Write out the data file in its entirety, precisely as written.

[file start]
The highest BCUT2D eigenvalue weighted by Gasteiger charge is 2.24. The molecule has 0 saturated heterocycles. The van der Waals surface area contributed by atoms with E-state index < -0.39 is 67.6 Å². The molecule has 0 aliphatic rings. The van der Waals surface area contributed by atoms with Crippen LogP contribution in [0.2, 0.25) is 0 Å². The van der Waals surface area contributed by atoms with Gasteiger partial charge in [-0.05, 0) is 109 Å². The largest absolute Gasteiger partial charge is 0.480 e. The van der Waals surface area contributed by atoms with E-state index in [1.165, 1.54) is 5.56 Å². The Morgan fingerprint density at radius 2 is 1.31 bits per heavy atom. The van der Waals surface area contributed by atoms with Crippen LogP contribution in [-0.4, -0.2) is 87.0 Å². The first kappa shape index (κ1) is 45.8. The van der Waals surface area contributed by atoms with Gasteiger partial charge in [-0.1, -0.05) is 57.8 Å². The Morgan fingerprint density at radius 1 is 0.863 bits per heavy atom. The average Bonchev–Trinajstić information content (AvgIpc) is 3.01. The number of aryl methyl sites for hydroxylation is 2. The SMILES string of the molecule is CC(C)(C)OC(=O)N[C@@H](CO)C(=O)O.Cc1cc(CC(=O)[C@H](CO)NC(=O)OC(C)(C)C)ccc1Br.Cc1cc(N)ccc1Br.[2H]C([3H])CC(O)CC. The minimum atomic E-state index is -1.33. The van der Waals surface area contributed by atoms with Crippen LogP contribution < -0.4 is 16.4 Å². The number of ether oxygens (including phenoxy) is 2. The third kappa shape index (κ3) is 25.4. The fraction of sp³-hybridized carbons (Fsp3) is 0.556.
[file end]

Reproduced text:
The highest BCUT2D eigenvalue weighted by Gasteiger charge is 2.24. The molecule has 0 saturated heterocycles. The van der Waals surface area contributed by atoms with E-state index < -0.39 is 67.6 Å². The molecule has 0 aliphatic rings. The van der Waals surface area contributed by atoms with Crippen LogP contribution in [0.2, 0.25) is 0 Å². The van der Waals surface area contributed by atoms with Gasteiger partial charge in [-0.05, 0) is 109 Å². The largest absolute Gasteiger partial charge is 0.480 e. The van der Waals surface area contributed by atoms with E-state index in [1.165, 1.54) is 5.56 Å². The Morgan fingerprint density at radius 2 is 1.31 bits per heavy atom. The van der Waals surface area contributed by atoms with Crippen LogP contribution in [-0.4, -0.2) is 87.0 Å². The first kappa shape index (κ1) is 45.8. The van der Waals surface area contributed by atoms with Gasteiger partial charge in [-0.1, -0.05) is 57.8 Å². The Morgan fingerprint density at radius 1 is 0.863 bits per heavy atom. The average Bonchev–Trinajstić information content (AvgIpc) is 3.01. The number of aryl methyl sites for hydroxylation is 2. The SMILES string of the molecule is CC(C)(C)OC(=O)N[C@@H](CO)C(=O)O.Cc1cc(CC(=O)[C@H](CO)NC(=O)OC(C)(C)C)ccc1Br.Cc1cc(N)ccc1Br.[2H]C([3H])CC(O)CC. The minimum atomic E-state index is -1.33. The van der Waals surface area contributed by atoms with Crippen LogP contribution < -0.4 is 16.4 Å². The number of ether oxygens (including phenoxy) is 2. The third kappa shape index (κ3) is 25.4. The fraction of sp³-hybridized carbons (Fsp3) is 0.556.